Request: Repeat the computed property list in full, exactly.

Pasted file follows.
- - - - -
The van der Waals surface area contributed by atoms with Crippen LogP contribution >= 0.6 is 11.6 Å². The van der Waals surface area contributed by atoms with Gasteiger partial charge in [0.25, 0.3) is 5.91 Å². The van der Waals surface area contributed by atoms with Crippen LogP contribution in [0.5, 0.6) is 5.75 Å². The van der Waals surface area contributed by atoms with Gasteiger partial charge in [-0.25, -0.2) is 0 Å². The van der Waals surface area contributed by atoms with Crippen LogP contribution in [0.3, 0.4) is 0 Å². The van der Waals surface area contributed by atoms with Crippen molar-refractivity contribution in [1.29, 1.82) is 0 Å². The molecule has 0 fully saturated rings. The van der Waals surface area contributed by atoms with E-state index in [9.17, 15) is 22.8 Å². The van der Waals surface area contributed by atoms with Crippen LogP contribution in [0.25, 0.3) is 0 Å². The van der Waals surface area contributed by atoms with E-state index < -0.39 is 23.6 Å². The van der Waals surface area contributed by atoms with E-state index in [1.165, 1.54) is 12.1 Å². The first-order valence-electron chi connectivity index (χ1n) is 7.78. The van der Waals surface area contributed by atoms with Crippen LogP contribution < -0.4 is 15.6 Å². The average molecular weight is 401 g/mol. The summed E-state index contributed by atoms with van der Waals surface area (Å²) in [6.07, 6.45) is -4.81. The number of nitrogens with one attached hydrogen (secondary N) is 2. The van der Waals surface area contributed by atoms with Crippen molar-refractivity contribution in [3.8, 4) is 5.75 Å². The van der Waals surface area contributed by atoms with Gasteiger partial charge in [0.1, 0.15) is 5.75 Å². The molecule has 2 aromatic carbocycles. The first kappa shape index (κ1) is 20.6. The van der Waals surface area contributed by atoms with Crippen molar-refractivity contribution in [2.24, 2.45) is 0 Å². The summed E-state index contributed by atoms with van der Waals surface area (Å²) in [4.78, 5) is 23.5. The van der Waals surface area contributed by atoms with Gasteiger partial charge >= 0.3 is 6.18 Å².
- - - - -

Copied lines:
The van der Waals surface area contributed by atoms with Crippen LogP contribution >= 0.6 is 11.6 Å². The van der Waals surface area contributed by atoms with Gasteiger partial charge in [0.25, 0.3) is 5.91 Å². The van der Waals surface area contributed by atoms with Crippen LogP contribution in [0.5, 0.6) is 5.75 Å². The van der Waals surface area contributed by atoms with Gasteiger partial charge in [-0.25, -0.2) is 0 Å². The van der Waals surface area contributed by atoms with Crippen LogP contribution in [0.3, 0.4) is 0 Å². The van der Waals surface area contributed by atoms with Crippen molar-refractivity contribution in [1.29, 1.82) is 0 Å². The molecule has 0 fully saturated rings. The van der Waals surface area contributed by atoms with E-state index in [9.17, 15) is 22.8 Å². The van der Waals surface area contributed by atoms with Crippen LogP contribution in [0.25, 0.3) is 0 Å². The van der Waals surface area contributed by atoms with E-state index < -0.39 is 23.6 Å². The van der Waals surface area contributed by atoms with E-state index in [1.165, 1.54) is 12.1 Å². The first-order valence-electron chi connectivity index (χ1n) is 7.78. The van der Waals surface area contributed by atoms with Crippen LogP contribution < -0.4 is 15.6 Å². The average molecular weight is 401 g/mol. The summed E-state index contributed by atoms with van der Waals surface area (Å²) in [6.07, 6.45) is -4.81. The number of nitrogens with one attached hydrogen (secondary N) is 2. The van der Waals surface area contributed by atoms with Crippen molar-refractivity contribution in [3.8, 4) is 5.75 Å². The van der Waals surface area contributed by atoms with Gasteiger partial charge in [0.1, 0.15) is 5.75 Å². The molecule has 2 aromatic carbocycles. The first kappa shape index (κ1) is 20.6. The van der Waals surface area contributed by atoms with Crippen molar-refractivity contribution in [2.24, 2.45) is 0 Å². The summed E-state index contributed by atoms with van der Waals surface area (Å²) in [4.78, 5) is 23.5. The van der Waals surface area contributed by atoms with Gasteiger partial charge >= 0.3 is 6.18 Å².